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Were all going to die; and as grim as that sounds, all of our living species are going to more than die, they are going to go extinct. In the very long run that is a simple fact, but many species are going extinct TODAY, and our species is the one killing them. We Homo sapiens as a group have a hundred-thousand-year history of driving other species into oblivion. Whenever we come into a new habitat things happen fast, very fast in the geological sense, and that geological record has consistently revealed in the fossil record that we are the perpetrators of extinctions.

It’s been sixty-six million years since an asteroid struck Chicxulub, Mexico, and brought the age of the dinosaurs to an abrupt end. That is called the fifth extinction. That event made a temporary ecological space for the survivors to expand into, and some of the rat-size mammals were our ancestors. The five major extinction events in Earth’s four plus billion year history, since life permanently established itself, were all caused by mega geological events. This sixth extinction now in progress is being caused by those cute little rats grown up into us. We are a super successful one-time-use fossil-fuel-based species that is unsustainable. We currently have a population a hundred times greater than that of the early Roman agriculture period, that was permanently sustainable.

The Sixth Extinction: An Unnatural History by Elizabeth Kolbert takes us visiting some of the scientists working in remote places in the world who are documenting the progress of this sixth extinction. One of these visits was to One Tree Island where researchers are monitoring the death of the world’s greatest reef system. You can see their camp in the Google Earth photo below.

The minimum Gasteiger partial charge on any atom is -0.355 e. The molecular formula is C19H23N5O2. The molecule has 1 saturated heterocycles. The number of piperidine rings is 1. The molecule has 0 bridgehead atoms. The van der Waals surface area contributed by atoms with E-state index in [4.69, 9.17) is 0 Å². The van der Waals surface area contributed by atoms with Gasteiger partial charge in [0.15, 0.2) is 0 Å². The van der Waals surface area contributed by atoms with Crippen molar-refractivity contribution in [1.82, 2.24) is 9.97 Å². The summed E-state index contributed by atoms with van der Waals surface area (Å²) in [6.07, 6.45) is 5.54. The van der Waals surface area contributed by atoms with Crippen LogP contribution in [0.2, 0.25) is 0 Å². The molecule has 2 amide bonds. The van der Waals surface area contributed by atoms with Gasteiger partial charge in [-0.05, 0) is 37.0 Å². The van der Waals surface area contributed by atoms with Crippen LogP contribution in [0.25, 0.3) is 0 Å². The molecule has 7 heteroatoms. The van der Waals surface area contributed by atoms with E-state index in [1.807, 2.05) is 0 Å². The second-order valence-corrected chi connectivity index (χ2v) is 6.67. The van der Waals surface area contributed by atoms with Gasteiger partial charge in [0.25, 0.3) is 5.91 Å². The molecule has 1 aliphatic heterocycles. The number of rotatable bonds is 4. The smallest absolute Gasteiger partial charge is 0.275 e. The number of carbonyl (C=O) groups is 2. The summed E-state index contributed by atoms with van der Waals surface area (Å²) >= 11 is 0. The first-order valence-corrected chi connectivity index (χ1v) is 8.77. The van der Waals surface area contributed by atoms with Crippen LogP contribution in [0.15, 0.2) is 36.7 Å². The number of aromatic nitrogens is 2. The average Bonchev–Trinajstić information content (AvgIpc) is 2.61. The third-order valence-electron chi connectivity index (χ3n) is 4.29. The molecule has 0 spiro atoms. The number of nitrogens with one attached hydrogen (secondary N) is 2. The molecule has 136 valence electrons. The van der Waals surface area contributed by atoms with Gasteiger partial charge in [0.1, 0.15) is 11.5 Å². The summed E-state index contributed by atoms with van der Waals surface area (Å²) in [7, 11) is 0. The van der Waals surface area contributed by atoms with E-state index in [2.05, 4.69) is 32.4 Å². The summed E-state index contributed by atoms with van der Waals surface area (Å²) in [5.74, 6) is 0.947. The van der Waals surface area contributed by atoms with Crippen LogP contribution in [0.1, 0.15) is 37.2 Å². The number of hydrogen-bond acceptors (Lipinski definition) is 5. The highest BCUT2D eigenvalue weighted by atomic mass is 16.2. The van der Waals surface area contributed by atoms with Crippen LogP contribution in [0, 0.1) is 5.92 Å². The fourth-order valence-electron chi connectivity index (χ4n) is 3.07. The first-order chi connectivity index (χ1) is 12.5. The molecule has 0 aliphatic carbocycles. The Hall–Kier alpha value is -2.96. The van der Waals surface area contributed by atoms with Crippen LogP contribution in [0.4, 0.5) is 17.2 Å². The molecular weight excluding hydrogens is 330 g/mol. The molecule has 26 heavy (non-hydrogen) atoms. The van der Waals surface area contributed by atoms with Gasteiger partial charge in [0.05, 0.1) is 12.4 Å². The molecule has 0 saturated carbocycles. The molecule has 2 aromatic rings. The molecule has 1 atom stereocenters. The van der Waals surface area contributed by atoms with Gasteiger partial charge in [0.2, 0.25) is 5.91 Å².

One Tree Island in the Great Barrier Reef, Australia lat/lon -23.508, 152.091

One Tree Island near the southern end of the 1000 mile long Great Barrier Reef, Australia lat/lon -23.508, 152.091

Kolbert travels to many places where research is being conducted. There are only twenty species of trees in all of the huge country of Canada, but in the tiny tropical country of Belize there are over seven hundred species of trees. The tropics are way more diverse than the temperate areas and the arctic regions. With climate change it will be the tropics where the greatest species extinction will take place, but at the moment it is the polar bears that get the news coverage. Cute furry things that are easily viewed always get people’s attention, but it’s the nearly invisible biota in the thick tropical forests that are in the process of going extinct. That is because the tropics have few extremes of temperature and over geological time species tend to fill ever narrower niches, thus with what seems to us to be a minor change, those tropically adapted species are stressed beyond their ability to cope.

The impressive thing about humanity creating this world-wide sixth extinction is that, “we are doing it without even trying.”